DD1 finds some aspects of her course easier than A levels, others harder. The workload isn't as tough as A-levels, but then she picked 3 tough ones plus an EPQ. I think the more academic your A-levels, the better you end up coping at university.
Depends on the course and the university, as well as the student of course. I did a degree in Maths at a good university and it was very tough at times. I had excellent a-levels and found them fairly straightforward. The degree really challenged me which I was pleased about.
My PGCE was considerably easier but my MSc was the hardest of all!
If you're at a mid level Uni then you are just cleverer than the rest of the cohort surely?
You're getting 72 while they get 43, you bash out assignments with minimal effort, you don't understand why they're stressing, because the course is easy for you.
Commenting purely on my step children’s experience I would say it’s a 3 year chill stoner session with moments (mere...) of work.
@rawlikesushi that makes sense however, they all seem a lot smarter than me when discussing topics in the module, I get lost at times in seminars but always manage fine when it comes to written work and doing my own research.
@Bronzino hahaha yes except for me it's 4 years of that
I chose a course that marched along with my natural abilities, not necessarily the one I would have enjoyed the most, so I did find it easy. I had some modules in my master's programme that I struggled with but on balance, that was very similar -- something I was naturally inclined towards.
I don't think you're missing anything, you just may be working with your own natural inclination.
I found some bits difficult and some easy. Horses for courses.
I was a mature student, single parent working virtually full time and managed a first class maths degree so didn’t do too badly 😂
@Bellringer that's how I feel, I'm finding it so easy and I think well if it's this easy why do people speak about how hard it is to get a degree hence why I am just waiting for the rug to be pulled out from under me.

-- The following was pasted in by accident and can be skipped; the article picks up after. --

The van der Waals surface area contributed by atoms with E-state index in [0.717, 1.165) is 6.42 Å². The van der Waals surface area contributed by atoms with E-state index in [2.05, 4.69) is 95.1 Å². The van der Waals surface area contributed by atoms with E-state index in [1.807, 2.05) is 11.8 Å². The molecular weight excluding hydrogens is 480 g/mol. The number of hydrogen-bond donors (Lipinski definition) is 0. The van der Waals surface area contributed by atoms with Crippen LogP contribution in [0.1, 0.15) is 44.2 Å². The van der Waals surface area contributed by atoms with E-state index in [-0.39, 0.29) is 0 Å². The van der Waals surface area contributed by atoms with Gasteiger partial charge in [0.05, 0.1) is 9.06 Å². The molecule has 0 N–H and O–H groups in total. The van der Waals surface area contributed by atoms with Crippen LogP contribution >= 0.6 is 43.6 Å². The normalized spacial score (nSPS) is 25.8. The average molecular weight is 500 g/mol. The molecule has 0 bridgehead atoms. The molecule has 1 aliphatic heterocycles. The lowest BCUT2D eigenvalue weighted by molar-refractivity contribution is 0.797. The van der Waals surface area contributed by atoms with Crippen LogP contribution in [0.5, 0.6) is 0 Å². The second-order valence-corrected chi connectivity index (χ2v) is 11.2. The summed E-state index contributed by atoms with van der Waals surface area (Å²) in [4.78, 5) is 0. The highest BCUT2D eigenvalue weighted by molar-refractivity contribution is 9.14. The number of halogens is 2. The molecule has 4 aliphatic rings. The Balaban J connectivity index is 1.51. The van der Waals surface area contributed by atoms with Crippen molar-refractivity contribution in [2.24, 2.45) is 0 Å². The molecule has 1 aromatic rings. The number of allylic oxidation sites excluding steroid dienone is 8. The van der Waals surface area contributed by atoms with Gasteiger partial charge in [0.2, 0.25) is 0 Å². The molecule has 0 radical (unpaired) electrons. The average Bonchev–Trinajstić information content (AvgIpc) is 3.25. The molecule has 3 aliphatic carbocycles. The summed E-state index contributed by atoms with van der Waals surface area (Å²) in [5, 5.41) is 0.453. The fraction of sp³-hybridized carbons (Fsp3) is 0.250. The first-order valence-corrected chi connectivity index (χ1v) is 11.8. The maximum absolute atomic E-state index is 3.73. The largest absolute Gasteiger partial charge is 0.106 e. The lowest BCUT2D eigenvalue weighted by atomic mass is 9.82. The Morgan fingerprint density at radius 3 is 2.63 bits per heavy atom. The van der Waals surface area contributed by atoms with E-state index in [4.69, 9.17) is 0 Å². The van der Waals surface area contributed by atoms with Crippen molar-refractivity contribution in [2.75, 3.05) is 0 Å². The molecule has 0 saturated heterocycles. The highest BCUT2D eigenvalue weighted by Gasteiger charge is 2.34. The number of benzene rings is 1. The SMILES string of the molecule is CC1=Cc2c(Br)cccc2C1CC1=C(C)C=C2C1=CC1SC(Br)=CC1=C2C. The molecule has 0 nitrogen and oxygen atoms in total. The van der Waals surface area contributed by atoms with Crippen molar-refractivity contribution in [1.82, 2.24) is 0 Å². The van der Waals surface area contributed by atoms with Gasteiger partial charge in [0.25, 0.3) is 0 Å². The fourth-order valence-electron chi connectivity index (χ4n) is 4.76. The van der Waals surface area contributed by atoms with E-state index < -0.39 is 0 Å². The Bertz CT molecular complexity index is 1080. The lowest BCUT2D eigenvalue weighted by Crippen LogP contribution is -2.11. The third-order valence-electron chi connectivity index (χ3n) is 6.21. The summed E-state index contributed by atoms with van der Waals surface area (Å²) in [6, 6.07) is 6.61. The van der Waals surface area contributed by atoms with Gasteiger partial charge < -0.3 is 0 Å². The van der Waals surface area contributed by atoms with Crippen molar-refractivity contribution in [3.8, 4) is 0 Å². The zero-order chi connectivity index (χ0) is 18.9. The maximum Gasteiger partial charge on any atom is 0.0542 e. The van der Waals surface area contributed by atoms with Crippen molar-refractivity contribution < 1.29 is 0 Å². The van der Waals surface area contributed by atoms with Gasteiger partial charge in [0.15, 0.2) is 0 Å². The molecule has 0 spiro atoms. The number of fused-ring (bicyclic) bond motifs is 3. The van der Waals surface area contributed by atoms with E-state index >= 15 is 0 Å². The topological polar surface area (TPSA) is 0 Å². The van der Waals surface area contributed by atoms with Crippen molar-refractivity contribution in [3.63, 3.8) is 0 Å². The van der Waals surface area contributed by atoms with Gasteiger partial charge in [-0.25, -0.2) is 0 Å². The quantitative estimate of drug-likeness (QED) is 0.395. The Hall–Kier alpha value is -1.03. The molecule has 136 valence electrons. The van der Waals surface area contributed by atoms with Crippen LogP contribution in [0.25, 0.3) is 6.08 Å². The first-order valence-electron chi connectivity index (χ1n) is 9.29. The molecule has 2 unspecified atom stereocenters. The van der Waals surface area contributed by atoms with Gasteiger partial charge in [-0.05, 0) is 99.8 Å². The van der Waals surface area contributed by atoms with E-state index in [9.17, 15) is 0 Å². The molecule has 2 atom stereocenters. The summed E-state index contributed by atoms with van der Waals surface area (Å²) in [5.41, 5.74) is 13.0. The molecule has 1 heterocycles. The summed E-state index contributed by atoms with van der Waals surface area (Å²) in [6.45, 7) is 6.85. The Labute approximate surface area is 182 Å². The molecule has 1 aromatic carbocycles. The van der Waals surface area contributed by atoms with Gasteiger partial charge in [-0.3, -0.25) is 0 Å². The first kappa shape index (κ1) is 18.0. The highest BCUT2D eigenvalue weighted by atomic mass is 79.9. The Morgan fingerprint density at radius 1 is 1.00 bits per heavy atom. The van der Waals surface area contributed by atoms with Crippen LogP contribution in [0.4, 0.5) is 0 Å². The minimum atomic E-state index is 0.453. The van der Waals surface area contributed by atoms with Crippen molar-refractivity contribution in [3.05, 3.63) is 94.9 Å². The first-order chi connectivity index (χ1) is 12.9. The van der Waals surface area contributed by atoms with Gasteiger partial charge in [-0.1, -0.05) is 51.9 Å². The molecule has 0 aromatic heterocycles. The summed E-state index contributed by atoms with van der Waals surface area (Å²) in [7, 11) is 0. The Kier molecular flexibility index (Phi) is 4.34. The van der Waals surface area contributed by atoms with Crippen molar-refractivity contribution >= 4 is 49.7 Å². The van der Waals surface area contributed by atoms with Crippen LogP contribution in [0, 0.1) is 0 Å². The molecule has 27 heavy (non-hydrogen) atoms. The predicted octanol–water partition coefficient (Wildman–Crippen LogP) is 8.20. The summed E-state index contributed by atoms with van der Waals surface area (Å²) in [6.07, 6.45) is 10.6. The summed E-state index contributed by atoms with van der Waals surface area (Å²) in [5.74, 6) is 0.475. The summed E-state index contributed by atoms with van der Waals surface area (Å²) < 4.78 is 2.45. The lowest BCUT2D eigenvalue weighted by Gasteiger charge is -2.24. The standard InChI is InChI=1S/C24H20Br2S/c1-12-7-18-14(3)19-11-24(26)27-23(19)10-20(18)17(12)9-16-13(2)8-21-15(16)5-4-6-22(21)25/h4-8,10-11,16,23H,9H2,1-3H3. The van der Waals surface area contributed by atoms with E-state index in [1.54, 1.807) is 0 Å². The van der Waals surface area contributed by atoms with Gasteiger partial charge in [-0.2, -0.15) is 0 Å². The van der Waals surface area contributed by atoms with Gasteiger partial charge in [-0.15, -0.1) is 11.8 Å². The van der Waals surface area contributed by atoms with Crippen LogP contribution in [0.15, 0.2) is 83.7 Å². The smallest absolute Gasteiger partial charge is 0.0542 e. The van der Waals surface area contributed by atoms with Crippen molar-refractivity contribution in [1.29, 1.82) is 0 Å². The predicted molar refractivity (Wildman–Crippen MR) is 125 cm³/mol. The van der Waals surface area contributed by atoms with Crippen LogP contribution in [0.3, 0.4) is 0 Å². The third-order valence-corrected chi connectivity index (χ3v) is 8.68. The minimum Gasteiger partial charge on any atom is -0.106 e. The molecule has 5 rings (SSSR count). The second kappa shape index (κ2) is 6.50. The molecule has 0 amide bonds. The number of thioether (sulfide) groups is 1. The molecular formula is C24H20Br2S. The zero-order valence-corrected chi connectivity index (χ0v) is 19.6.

Yes, it can be. I'm a lecturer and if you turn up to my classes and do the pre work, make sure you start coursework early it's fairly easy to do well. Most students don't do that though. I also find mature students have more clarity, probably because they have less time so need to get to the crux of the matter quickly.
I think being a mature student is a massive help in a lot of ways. What many people struggle with is time management and prioritization which are skills you’ve probably got well developed. I also think age and experience helps a lot with social science (in a way that is less useful in the sciences and arts). You will have seen a much wider array of situations than students who are 20 and that’s a huge help when trying to process and analyse the ambiguity and contradictory ideas that a lot of social science encompasses.
Also, it sounds like you don’t have to struggle too hard to meet a reasonable standard so you’re getting by with little effort, but you’re comparing it to your past course where you put in the extra effort to get top marks. You might (and you might not!) find It a lot harder if you were trying to ace your degree instead of just get by well enough.
Finally, some courses at some unis are just degree mills and not that taxing. It’s possible that’s the case here, but not a given.
It's clear that your course doesn't have any kind critical thinking requirement. How easy or otherwise you find your course can in no way be extended to anyone else.
You don't really think that because you find your course easy that means that “university is easy” do you? Anyone drawing that conclusion would be massively unreasonable.
@Sexnotgender well done, that's amazing and hands down I could not have done that. I have always said I am very fortunate to not have any other commitments and maybe that is why I'm finding it so easy, perhaps if I was working 30 hours on top of that I'd be singing a different tune. How funny you should comment with your username, my essay I got 72 percent in was why the distinction between sex and gender was so important for second wave feminism!
@satnighttakeaway my course is nothing but critical thinking, that's what social science is.
*@rawlikesushi* that makes sense however, they all seem a lot smarter than me when discussing topics in the module, I get lost at times in seminars but always manage fine when it comes to written work and doing my own research.
@Bronzino hahaha yes except for me it's 4 years of that
Yes, some students talk the talk don't they. I remember those. It can be quite intimidating for us quieter types. But the proof is in the pudding - you can self-direct, prioritise efficiently, work to the mark scheme and are just generally smarter when compared to them and are getting the marks to prove it.
In fairness, they might be struggling with living away from home, the current situation etc and raise their game for year 2, once they've got into their stride.
I'm on the 4th year of a 5 year part time degree whilst working and managing a family. That is hard work. Uni has also got harder over the years. I will be glad to finish!